Spontanious desicions are the best, like deciding on leaving France and going to Netherlands, it is such an amazing plca, one we will sure come back to to research some more.
Be prepared with many interesting games to play with the girls in the longer car roadtrips.
Always check that your passport has a valid to date that is good to the destination you are headed to.
Expectations settings: in my mind, we are this cool family that treks together. In reality the older one hates treks and the little one was stuck to Raif’s shoulders, so trekking was hard. But I decided that them having fun is more important toe me, even if that means more swimming-pool and playground time.
Planned attractions are fun, but the most fun parts are the un-planned surprises on the way: walking around in the city center and coming across a cool amusement park, enjoying the sidewalk next to the beach and stopping for a Checkers game, go with their desire to have a Shabath picnic in the middle of the camping’s grass, finding mushrooms and berries in the forest and using them for diner..
After 10 days of camping, we continues to a nice family park with Rafi’s family and stayed together in a cabin there. I loved that we managed to cook all the meals there (plus a lot of beer 🙂 ).
In one of our hikes in a nearby forest, my mother in law found a porchini mushrooms treasure, which they used for a pasta dish and then a potatoes dish. The conversation then turned to how come I don’t share any patatoes recipes on the blog, which is because I feel potatoes are so tasty no matter what you do with them thus no need for a recipe.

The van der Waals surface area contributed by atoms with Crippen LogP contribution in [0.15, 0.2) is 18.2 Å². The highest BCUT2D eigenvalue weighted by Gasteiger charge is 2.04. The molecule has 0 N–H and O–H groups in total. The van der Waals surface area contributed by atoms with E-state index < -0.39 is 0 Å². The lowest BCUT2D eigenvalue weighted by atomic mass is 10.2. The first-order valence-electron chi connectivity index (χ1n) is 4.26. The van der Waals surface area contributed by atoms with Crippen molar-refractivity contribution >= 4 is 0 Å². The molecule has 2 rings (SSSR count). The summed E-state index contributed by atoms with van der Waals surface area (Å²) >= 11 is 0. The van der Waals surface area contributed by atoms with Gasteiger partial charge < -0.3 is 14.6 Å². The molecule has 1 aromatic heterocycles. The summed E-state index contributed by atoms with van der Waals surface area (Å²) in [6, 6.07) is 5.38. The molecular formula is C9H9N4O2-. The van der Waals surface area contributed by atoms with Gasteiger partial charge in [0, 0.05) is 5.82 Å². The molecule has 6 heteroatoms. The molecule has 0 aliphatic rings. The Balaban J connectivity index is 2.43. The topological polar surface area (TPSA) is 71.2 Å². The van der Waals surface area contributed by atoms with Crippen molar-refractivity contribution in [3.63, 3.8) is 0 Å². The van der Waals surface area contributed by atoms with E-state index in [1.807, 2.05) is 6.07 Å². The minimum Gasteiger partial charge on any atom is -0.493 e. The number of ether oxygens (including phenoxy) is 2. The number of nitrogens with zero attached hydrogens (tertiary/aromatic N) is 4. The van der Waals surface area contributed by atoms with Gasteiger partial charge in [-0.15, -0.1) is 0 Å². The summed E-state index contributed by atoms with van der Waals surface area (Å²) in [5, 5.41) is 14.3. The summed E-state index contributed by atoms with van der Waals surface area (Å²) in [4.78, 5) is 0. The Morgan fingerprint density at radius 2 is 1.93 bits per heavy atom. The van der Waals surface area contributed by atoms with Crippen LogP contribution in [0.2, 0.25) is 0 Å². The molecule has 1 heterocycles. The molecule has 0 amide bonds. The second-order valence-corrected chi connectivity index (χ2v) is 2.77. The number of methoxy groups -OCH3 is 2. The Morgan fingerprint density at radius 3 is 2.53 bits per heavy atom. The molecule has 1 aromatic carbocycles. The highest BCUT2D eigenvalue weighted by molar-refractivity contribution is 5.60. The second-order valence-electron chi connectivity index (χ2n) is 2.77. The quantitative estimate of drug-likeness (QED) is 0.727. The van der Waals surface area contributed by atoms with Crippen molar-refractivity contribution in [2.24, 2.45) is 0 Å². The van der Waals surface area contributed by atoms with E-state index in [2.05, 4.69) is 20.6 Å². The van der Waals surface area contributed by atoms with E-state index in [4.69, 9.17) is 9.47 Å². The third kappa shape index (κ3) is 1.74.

My in laws told me about a traditional Russian dish of pan fried potatoes (a kind of Jarina Kartoshka if you may), and I was surprised as I never tried it and didn’t taste it at their house before. So I had to try it and share the recipe here, along with addition of mushrooms and fried onions, plus an optional cashew cream (if you really want it special, but it stands on its own nicely).
I feel this dish is a wonderful finish for this wonderful family vacation, as potatoes dishes always makes me feel like home dishes. Enjoy and have a Happy Jewish Year!
The Dishometer Rating:
- 5 potatoes
- 1 big onion
- about 20 mushrooms (a mix of champignon and portobello)
- olive oil (about 10 table spoons for the potatoes and 2 more for the onions and mushrooms)
- For the cashew cream (optional):
- ¼ cup cashew
- ½ cup water
- 2-3 table spoons lemon juice
- Peel the potatoes and cut to pieces like when making chips (French Fries). Warm the olive oil in a large non stick skillet and add the potatoes and the salt (if there's more than one layer use a second pan so each piece will get a nice burn). Cook the potatoes, while stirring constantly using a wooden spoon, until they turn brown on the outside and soft on the inside (check using a fork every now and then), it would take about 30 minutes (more or less, depending on how thick you cut the potatoes and which kind they are).
- In parallel, cut the onion and mushrooms to long stripes. Warm the olive oil in a non stick skillet and add the onion stripes.
- Cook while stirring using a wooden spoon, until the onion turns golden brown, then add the mushrooms and cook for about 5 more minutes.
- Combine the 2 pans. You can add as is or creamed with cashew cream to make it extra delicious (to make the cashew cream simply blend all cream ingredients in a high speed blender until they reach a smooth cream consistency. If your blender is not a high speed one I recommend soaking the cashews in boiling water for 10 minutes).